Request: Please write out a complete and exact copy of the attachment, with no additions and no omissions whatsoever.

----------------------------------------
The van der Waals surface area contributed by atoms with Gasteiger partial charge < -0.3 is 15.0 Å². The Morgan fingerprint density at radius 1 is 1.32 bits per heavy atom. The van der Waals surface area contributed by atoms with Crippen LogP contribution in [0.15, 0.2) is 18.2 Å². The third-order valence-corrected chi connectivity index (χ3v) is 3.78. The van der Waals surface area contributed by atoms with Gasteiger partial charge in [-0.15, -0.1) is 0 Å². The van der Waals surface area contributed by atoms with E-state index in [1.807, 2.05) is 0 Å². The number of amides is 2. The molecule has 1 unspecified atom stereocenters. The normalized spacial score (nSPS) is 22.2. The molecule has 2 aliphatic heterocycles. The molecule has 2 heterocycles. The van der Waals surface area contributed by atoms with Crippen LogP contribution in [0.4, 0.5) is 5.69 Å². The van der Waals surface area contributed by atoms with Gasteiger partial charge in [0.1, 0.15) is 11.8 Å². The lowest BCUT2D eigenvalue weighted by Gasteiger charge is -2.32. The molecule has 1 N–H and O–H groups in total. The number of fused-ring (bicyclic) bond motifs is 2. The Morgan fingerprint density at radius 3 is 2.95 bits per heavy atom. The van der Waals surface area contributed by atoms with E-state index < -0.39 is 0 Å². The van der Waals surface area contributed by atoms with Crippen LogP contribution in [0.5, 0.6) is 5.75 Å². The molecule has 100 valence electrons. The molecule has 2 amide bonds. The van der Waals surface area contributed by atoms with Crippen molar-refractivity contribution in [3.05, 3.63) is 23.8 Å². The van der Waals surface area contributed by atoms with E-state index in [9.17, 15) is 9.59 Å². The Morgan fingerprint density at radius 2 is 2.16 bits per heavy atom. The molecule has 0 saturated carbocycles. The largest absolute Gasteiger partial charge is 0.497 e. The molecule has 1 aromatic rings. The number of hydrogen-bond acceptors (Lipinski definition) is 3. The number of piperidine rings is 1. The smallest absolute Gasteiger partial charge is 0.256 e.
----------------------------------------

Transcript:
The van der Waals surface area contributed by atoms with Gasteiger partial charge < -0.3 is 15.0 Å². The Morgan fingerprint density at radius 1 is 1.32 bits per heavy atom. The van der Waals surface area contributed by atoms with Crippen LogP contribution in [0.15, 0.2) is 18.2 Å². The third-order valence-corrected chi connectivity index (χ3v) is 3.78. The van der Waals surface area contributed by atoms with Gasteiger partial charge in [-0.15, -0.1) is 0 Å². The van der Waals surface area contributed by atoms with E-state index in [1.807, 2.05) is 0 Å². The number of amides is 2. The molecule has 1 unspecified atom stereocenters. The normalized spacial score (nSPS) is 22.2. The molecule has 2 aliphatic heterocycles. The molecule has 2 heterocycles. The van der Waals surface area contributed by atoms with Crippen LogP contribution in [0.4, 0.5) is 5.69 Å². The van der Waals surface area contributed by atoms with Gasteiger partial charge in [0.1, 0.15) is 11.8 Å². The lowest BCUT2D eigenvalue weighted by Gasteiger charge is -2.32. The molecule has 1 N–H and O–H groups in total. The number of fused-ring (bicyclic) bond motifs is 2. The Morgan fingerprint density at radius 3 is 2.95 bits per heavy atom. The van der Waals surface area contributed by atoms with E-state index < -0.39 is 0 Å². The van der Waals surface area contributed by atoms with Crippen LogP contribution in [0.5, 0.6) is 5.75 Å². The molecule has 100 valence electrons. The molecule has 2 amide bonds. The van der Waals surface area contributed by atoms with Crippen molar-refractivity contribution in [3.05, 3.63) is 23.8 Å². The van der Waals surface area contributed by atoms with E-state index in [9.17, 15) is 9.59 Å². The Morgan fingerprint density at radius 2 is 2.16 bits per heavy atom. The molecule has 0 saturated carbocycles. The largest absolute Gasteiger partial charge is 0.497 e. The molecule has 1 aromatic rings. The number of hydrogen-bond acceptors (Lipinski definition) is 3. The number of piperidine rings is 1. The smallest absolute Gasteiger partial charge is 0.256 e.